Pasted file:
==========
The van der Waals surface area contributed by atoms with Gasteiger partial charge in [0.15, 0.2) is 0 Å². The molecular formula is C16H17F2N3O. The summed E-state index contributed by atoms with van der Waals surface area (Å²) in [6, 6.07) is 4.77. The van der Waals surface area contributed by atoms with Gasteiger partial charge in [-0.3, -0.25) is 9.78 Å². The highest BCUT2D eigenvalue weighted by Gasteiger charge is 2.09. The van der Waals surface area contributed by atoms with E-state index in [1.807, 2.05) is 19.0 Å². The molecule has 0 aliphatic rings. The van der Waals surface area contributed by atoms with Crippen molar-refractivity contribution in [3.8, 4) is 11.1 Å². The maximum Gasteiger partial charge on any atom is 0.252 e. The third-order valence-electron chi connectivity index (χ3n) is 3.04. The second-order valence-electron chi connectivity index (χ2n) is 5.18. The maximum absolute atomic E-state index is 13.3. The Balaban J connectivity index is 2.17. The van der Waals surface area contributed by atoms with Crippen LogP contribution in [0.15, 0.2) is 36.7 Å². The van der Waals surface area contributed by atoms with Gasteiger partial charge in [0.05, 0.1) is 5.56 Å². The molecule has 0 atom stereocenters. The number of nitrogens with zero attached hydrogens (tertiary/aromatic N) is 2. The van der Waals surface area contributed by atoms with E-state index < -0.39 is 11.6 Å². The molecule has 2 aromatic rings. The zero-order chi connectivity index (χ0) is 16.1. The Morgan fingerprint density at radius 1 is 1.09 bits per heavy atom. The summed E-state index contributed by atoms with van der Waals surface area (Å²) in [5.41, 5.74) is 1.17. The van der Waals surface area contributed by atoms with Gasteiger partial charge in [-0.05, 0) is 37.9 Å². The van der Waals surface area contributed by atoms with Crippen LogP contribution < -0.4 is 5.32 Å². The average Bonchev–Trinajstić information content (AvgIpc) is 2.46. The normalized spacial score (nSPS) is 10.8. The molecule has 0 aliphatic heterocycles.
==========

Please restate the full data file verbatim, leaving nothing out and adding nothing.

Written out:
The van der Waals surface area contributed by atoms with Gasteiger partial charge in [0.15, 0.2) is 0 Å². The molecular formula is C16H17F2N3O. The summed E-state index contributed by atoms with van der Waals surface area (Å²) in [6, 6.07) is 4.77. The van der Waals surface area contributed by atoms with Gasteiger partial charge in [-0.3, -0.25) is 9.78 Å². The highest BCUT2D eigenvalue weighted by Gasteiger charge is 2.09. The van der Waals surface area contributed by atoms with E-state index in [1.807, 2.05) is 19.0 Å². The molecule has 0 aliphatic rings. The van der Waals surface area contributed by atoms with Crippen molar-refractivity contribution in [3.8, 4) is 11.1 Å². The maximum Gasteiger partial charge on any atom is 0.252 e. The third-order valence-electron chi connectivity index (χ3n) is 3.04. The second-order valence-electron chi connectivity index (χ2n) is 5.18. The maximum absolute atomic E-state index is 13.3. The Balaban J connectivity index is 2.17. The van der Waals surface area contributed by atoms with Crippen LogP contribution in [0.15, 0.2) is 36.7 Å². The van der Waals surface area contributed by atoms with Gasteiger partial charge in [0.05, 0.1) is 5.56 Å². The molecule has 0 atom stereocenters. The number of nitrogens with zero attached hydrogens (tertiary/aromatic N) is 2. The van der Waals surface area contributed by atoms with E-state index < -0.39 is 11.6 Å². The molecule has 2 aromatic rings. The zero-order chi connectivity index (χ0) is 16.1. The Morgan fingerprint density at radius 1 is 1.09 bits per heavy atom. The summed E-state index contributed by atoms with van der Waals surface area (Å²) in [5.41, 5.74) is 1.17. The van der Waals surface area contributed by atoms with Gasteiger partial charge in [-0.05, 0) is 37.9 Å². The van der Waals surface area contributed by atoms with Crippen LogP contribution < -0.4 is 5.32 Å². The average Bonchev–Trinajstić information content (AvgIpc) is 2.46. The normalized spacial score (nSPS) is 10.8. The molecule has 0 aliphatic heterocycles.